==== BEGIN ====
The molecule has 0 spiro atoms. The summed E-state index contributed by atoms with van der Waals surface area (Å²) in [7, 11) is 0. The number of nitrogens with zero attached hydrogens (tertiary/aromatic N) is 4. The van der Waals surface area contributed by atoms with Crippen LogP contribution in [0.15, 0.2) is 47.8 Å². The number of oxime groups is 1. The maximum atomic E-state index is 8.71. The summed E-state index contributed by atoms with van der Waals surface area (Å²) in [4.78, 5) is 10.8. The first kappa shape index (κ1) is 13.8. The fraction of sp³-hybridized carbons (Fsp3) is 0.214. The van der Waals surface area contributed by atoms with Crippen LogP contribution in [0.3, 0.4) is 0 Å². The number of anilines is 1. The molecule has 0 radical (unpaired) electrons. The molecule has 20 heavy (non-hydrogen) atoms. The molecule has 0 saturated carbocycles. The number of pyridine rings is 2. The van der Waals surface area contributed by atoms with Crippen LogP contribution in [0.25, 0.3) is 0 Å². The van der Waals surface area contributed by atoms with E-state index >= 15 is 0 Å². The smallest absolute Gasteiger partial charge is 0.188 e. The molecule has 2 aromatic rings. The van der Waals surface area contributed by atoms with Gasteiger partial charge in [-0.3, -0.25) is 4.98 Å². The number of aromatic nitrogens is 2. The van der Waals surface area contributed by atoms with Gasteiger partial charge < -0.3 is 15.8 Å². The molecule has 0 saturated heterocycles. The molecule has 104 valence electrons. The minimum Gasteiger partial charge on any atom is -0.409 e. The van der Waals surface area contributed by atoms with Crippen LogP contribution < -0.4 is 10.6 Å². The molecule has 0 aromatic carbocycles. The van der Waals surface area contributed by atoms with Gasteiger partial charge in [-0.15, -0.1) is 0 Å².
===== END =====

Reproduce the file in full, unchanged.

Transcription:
The molecule has 0 spiro atoms. The summed E-state index contributed by atoms with van der Waals surface area (Å²) in [7, 11) is 0. The number of nitrogens with zero attached hydrogens (tertiary/aromatic N) is 4. The van der Waals surface area contributed by atoms with Crippen LogP contribution in [0.15, 0.2) is 47.8 Å². The number of oxime groups is 1. The maximum atomic E-state index is 8.71. The summed E-state index contributed by atoms with van der Waals surface area (Å²) in [4.78, 5) is 10.8. The first kappa shape index (κ1) is 13.8. The fraction of sp³-hybridized carbons (Fsp3) is 0.214. The van der Waals surface area contributed by atoms with Crippen LogP contribution in [0.3, 0.4) is 0 Å². The number of anilines is 1. The molecule has 0 radical (unpaired) electrons. The molecule has 20 heavy (non-hydrogen) atoms. The molecule has 0 saturated carbocycles. The number of pyridine rings is 2. The van der Waals surface area contributed by atoms with Crippen LogP contribution in [0.25, 0.3) is 0 Å². The van der Waals surface area contributed by atoms with E-state index >= 15 is 0 Å². The smallest absolute Gasteiger partial charge is 0.188 e. The molecule has 2 aromatic rings. The van der Waals surface area contributed by atoms with Gasteiger partial charge in [-0.3, -0.25) is 4.98 Å². The number of aromatic nitrogens is 2. The van der Waals surface area contributed by atoms with Gasteiger partial charge < -0.3 is 15.8 Å². The molecule has 0 saturated heterocycles. The molecule has 104 valence electrons. The minimum Gasteiger partial charge on any atom is -0.409 e. The van der Waals surface area contributed by atoms with Crippen LogP contribution < -0.4 is 10.6 Å². The molecule has 0 aromatic carbocycles. The van der Waals surface area contributed by atoms with Gasteiger partial charge in [-0.15, -0.1) is 0 Å².